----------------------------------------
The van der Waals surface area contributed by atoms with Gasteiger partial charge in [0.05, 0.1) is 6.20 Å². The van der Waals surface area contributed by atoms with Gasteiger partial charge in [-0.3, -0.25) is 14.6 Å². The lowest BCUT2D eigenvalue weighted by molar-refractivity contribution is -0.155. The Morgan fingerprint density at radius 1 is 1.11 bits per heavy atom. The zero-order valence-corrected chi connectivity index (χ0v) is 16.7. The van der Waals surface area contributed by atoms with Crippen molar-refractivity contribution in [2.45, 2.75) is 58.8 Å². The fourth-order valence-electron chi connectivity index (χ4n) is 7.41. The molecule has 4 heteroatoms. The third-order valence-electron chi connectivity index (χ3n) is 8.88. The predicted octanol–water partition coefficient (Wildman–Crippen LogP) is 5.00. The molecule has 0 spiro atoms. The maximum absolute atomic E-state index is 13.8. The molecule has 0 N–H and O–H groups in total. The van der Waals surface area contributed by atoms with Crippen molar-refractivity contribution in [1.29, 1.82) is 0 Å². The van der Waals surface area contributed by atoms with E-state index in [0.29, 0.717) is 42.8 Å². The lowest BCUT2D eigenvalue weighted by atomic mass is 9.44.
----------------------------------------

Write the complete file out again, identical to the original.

The van der Waals surface area contributed by atoms with Gasteiger partial charge in [0.05, 0.1) is 6.20 Å². The van der Waals surface area contributed by atoms with Gasteiger partial charge in [-0.3, -0.25) is 14.6 Å². The lowest BCUT2D eigenvalue weighted by molar-refractivity contribution is -0.155. The Morgan fingerprint density at radius 1 is 1.11 bits per heavy atom. The zero-order valence-corrected chi connectivity index (χ0v) is 16.7. The van der Waals surface area contributed by atoms with Crippen molar-refractivity contribution in [2.45, 2.75) is 58.8 Å². The fourth-order valence-electron chi connectivity index (χ4n) is 7.41. The molecule has 4 heteroatoms. The third-order valence-electron chi connectivity index (χ3n) is 8.88. The predicted octanol–water partition coefficient (Wildman–Crippen LogP) is 5.00. The molecule has 0 spiro atoms. The maximum absolute atomic E-state index is 13.8. The molecule has 0 N–H and O–H groups in total. The van der Waals surface area contributed by atoms with Crippen molar-refractivity contribution in [1.29, 1.82) is 0 Å². The van der Waals surface area contributed by atoms with E-state index in [0.29, 0.717) is 42.8 Å². The lowest BCUT2D eigenvalue weighted by atomic mass is 9.44.